Industry Trend Analysis - Big Five Miners Strategy: Crib Sheet - JULY 2014
BMI View: C ost-cutting in the global mining sector will continue over 2014-2016 as major miners come under pressure in a post commodity price boom environment. Below, we highlight the key growth strateg ies of the major global miners: Anglo American, Glencore Xstrata, BHP Billiton , Rio Tinto and Vale .
The austerity push in the mining space will continue over 2014-2016, as major miners focus on the development of brownfield assets over greenfield development. According to Bloomberg consensus, the capex of the top 10 miners will fall from USD102bn in 2013 to USD96.5bn in 2014 and USD80.5bn by 2015.
Compared with the juniors, major diversified miners are less exposed to the mining downturn due to their lower cash costs, economies of scale and diversified investment portfolio.
Iron ore, coal and copper are the key growth pillars for miners. As illustrated by Rio Tinto's (Rio) aggressive expansion plans, boosting volumes will be a key strategy to shore up profitability in the face of falling prices.
Anglo American and BHP Billiton (BHP) are pursuing further divestment, while Glencore Xstrata will continue its diversification drive.
|Major Iron Ore Miners To Continue Outperformance|
|Select Equities & Index, Rebased|
Anglo American: Iron Ore & Met Coal To Drive Growth
We expect Anglo American to face a rocky road over the coming quarters as the company looks to restructure its operations in the face of weaker global commodity prices. Anglo American plans to slash capital expenditure over coming quarters and divest of non-core assets, while it presses ahead with strategic expansion projects. Sixteen of the company's sixty-nine assets have been earmarked as potentials for divestment. Anglo American's total capital expenditure (capex) for 2014 is expected to be USD7.1bn, falling to USD5.7bn in 2015 and USD4.7bn in 2016.
The future of Anglo American's platinum segment, Amplats, is increasingly tenuous. Strike action which crippled production over Q1-Q214 could prove to be the last straw for Anglo American; the company's CEO has suggested that it could sell its South African platinum assets.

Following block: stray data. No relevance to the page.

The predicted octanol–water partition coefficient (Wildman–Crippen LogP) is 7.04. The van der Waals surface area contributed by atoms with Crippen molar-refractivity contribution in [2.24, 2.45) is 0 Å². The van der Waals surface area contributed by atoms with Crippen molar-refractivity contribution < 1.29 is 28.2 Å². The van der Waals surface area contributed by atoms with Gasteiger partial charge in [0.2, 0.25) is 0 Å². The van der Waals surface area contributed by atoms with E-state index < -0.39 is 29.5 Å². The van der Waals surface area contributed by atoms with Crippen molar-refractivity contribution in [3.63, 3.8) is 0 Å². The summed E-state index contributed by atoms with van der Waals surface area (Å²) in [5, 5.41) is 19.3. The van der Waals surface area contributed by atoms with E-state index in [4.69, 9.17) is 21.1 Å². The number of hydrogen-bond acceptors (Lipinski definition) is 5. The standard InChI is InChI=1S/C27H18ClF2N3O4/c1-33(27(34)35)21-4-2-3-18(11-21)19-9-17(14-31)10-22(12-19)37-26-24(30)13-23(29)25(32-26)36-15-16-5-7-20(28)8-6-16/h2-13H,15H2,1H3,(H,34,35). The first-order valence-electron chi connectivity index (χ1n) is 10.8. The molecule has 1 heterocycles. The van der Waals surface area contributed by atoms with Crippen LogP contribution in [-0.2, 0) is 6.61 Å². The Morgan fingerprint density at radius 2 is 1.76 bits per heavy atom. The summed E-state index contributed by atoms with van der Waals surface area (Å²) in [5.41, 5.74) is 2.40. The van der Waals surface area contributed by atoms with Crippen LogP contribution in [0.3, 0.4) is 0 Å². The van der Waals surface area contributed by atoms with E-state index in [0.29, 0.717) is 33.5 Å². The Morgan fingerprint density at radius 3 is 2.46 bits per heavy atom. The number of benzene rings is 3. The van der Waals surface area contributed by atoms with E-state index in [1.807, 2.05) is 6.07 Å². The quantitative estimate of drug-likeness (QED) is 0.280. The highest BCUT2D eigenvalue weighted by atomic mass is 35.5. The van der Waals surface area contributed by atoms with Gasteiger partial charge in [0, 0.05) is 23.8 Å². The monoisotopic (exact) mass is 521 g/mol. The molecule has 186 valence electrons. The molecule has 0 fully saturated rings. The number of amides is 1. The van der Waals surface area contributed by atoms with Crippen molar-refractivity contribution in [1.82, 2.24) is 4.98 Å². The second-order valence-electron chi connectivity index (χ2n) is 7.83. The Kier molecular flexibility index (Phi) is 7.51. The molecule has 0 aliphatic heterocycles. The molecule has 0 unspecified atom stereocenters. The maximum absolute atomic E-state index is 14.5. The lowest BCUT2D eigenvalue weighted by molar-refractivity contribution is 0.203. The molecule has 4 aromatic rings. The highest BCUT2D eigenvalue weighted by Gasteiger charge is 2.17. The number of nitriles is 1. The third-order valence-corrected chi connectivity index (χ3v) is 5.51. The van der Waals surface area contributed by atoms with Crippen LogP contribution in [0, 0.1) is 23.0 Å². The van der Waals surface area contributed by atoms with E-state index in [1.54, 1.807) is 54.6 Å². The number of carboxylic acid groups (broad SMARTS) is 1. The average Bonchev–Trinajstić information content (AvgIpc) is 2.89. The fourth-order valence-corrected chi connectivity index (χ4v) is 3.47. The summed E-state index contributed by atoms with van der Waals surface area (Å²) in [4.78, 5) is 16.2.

Capex will be primarily focused on several key new projects. In the iron ore segment, the reconfiguration and redesign of Sishen in South Africa will help the company to achieve its 35mnt target this year. In Brazil, the construction of Anglo's new iron ore mine, Minas Rio, is on target and within budget. In the metallurgical coal segment, the Grosvenor project in Australia is expected to come online in 2016.
|Heavily Exposed To South Africa|
|Anglo American - Revenue By Geography, 2013|
BHP Billiton: All About Portfolio Simplification
BHP's diversified portfolio of large, long life and low-cost assets across various commodities and geographies will provide a firm platform for future growth. The miner is pushing for a continued simplification of its portfolio in an effort to boost shareholders' returns. Specifically, it may look to unload almost all of its non-core units (at around USD10bn) acquired from the merger with Billiton in 2001. BHP will focus on the development of its five big resource basins in the coming quarters, namely, the coking coal and iron ore projects in Australia, the oil and gas assets in the US and Gulf of Mexico, as well as the giant Escondida copper mine in Chile.
We believe BHP's relentless focus on brownfield assets is a boon to the miner's growth prospects. The inherently lower risk nature of brownfield projects will minimise the risk of wasteful cash burns on ore bodies which ultimately turn out to be economically unviable.
|Diversification A Boon|
|BHP Billiton - Revenue by Destination & Product Segment (2013)|
Rio Tinto: Betting Big On Iron Ore Volumes In Australia
Rio will focus on debt reduction and the divestment of non-core assets by reducing its capex from USD12.9bn in 2013 to USD8.0bn by 2015. Crucially, the miner's push to improve its already low-cost sitting in the global iron ore cost curve will continue to support profit margins despite lower prices in the coming years. Rio, which derived 85% of its net income from iron ore in FY2013, is on track to boost production in the Pilbara region from 290mn tonnes in 2014 to 350mnt in 2017. An additional 100mnt from the USD20bn Simandou project in Guinea will come online once fully operational.
|Capex Cutbacks Intensify, But Still Embracing Iron Ore|
|Rio Tinto - Capex (USDbn, LHS) & Net Income by Segment (2013, RHS)|
Nonetheless, we do not expect Simandou to achieve its target date for commercial production in 2018. Financing issues and infrastructure challenges are major roadblocks. In order to export the mined output from the remote Simandou South concession to Guinea's Atlantic coast, a 650km railway at an estimated cost of USD7.0bn will have to be constructed through the West African jungle. Additionally, it requires the construction of a USD4.0bn deep-water port at Morebaya, along with supporting infrastructure at a minimum cost of USD2.5bn.
|Tough Road To Simandou Riches|
|Guinea - Simandou Mine & Proposed Railway|
Vale: Persist ent Tight Grip On Iron Ore